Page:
Thursday, April 21, 2011

Rennselaer, Indiana

Friends: This is the fourth college town I've passed through in the past one hundred miles since DaPauw in Greencastle. Next came Wabash in Crawfordsville, then Purdue in West Lafayette and now St. Joseph's here, former training camp for the Bears. If it weren't for Carnegies, college towns could be the theme of this tour. I didn't realize how many I have visited until I gave it a thought. It began with Annapolis, then George Mason, VCU, UNCSA, Marshall, IU and a few more.

These I haven't been searching out, they've just been along the way. Many of them are towns with Carnegies, as three of the past four have been. West Lafayette was the exception. It was fortunate I didn't have to go in search of one there in that sprawling city, as I passed through its outskirts in the early evening when I was eager to push it down the road to get within a day's ride of Chicago.

But finding the Carnegie is never a difficult task, as among the stipulations Carnegie put on granting a town the funds to build a library were that the town provide the location and that it had to be within two blocks of the center of the town. Some have stretched it by a block or two, but I know that if I head to the heart of a town, the Carnegie will be near.

The Carnegie in Crawfordsville was on the town's main thoroughfare. It was a genuine monument of a building, a truly stately white stone edifice with four large bay windows and two pillars. It was the first of the 164 Carnegies built in Indiana in 1902. Its inscription was simply "Carnegie Library," a rare one without the word "Public" included. It is now a county museum. One of the museum's exhibits was a space suit of astronaut Joe Allen, who attended DePauw. The new quite impressive library across the street was built in 2005, next to a very stodgy Masonic Temple.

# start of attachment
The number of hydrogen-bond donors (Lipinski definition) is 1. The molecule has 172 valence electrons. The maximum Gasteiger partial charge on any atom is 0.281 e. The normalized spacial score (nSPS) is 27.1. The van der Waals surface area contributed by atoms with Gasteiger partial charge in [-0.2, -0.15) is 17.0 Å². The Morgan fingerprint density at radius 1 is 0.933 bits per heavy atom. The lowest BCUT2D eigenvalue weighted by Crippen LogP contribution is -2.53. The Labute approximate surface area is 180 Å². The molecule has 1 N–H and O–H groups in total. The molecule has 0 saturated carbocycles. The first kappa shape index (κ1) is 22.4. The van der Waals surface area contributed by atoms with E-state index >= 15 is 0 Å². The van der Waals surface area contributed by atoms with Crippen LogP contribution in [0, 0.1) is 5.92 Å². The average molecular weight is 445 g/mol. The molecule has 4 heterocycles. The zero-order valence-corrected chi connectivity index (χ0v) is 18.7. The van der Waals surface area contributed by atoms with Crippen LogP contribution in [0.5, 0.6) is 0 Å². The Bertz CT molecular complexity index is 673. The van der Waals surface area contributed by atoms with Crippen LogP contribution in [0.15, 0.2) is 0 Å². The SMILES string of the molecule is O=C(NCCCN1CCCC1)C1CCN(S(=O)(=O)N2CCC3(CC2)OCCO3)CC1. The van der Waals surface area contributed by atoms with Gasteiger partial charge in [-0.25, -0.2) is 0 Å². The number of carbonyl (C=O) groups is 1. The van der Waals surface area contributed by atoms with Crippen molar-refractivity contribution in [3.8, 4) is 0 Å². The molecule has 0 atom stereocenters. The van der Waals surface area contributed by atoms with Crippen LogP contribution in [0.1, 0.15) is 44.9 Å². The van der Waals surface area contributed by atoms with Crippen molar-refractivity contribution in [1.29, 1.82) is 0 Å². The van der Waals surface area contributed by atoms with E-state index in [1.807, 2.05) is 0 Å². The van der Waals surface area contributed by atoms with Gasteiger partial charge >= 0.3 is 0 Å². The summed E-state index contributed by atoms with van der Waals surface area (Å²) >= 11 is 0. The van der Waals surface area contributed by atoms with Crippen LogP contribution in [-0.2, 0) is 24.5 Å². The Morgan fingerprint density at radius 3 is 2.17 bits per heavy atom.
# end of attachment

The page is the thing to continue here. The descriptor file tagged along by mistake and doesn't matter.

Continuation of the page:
Just ten miles north of Crawfordsville in Linden is the last Carnegie Library built in Indiana twenty years later. The small town of 781 doubled the size of the library with an addition in 2007. The rather basic, put still dignified, red brick building, identified itself with the standard "Public Library." The portrait of Carnegie inside was one I had yet to see--just from his waist up standing in front of a table with an open book.

West Lafayette was thirty miles up the road. After I passed through its sprawl I rode along the Wabash River accompanied for a few miles by Purdue's women's rowing team. I slowed my pace a bit so I could go at their speed, watching the women giving it their all heaving on the long oars at the command of their coach in an accompanying skiff. It was another of the great pleasures of being on a bike. If I'd been in a car I would have had just one fast glimpse of them. I was similarly gladdened to be on a bike when I passed a few Amish in their horse-drawn carriages in Ohio, drawing a friendly wave and being able to actually see their warm, contented expressions.

I squeezed in one last Carnegie before making camp an hour after the rowers. It was in Brookstone. It was the first Carnegie I'd visited that had completely blocked off its former entrance when it expanded, putting an arcade of high bushes around it so no patron would be tricked into trying to enter by its former entrance even though above it was "Public Library."

I then had an early morning Carnegie in Monon, arriving before it opened. It's "Public Library" over its entry spelled "public" as "PVBLIC," as a few do. It had added a red brick addition behind it. The substantial library was quite a contrast to the bare bones town hall and police station across the street in this town of 1,718. It did boast a GM car dealership though.

The Carnegie in Rennselarr is now the Carnegie Center hosting a gallery, a foundation and an arts council. Built in 1904, it was a fortress of a building, significant enough to be included in the National Registry of Historical Places. When I have time to check, I'll have to search out how many are on the list. I will have quite a few nominations if the list is short. Just inside the entrance to the building on the post of the staircase is a bronze plaque stating "This building is the gift of Andrew Carnegie 1904." On the opposite side of the staircase is the same painting of Carnegie with a book on his lap that I first saw in Linden.

The town's new state-of-the-art library is just a block away. As I've been pecking away at the computer a lady came in searching for the guy with the bike. She said she often puts up touring cyclists and asked if I would be lingering for the night. I told her I was hoping to make it back to Chicago by dark. The young man at the computer next to me wished me good luck when he completed his session before me. It was more of the charm that makes traveling by bike so satisfying and infectious. Though I am happy to be off to France next week for more, I could easily spend the next three months meandering about the US rather than in Europe and have an equally fine and fulfilling time.

Later, George

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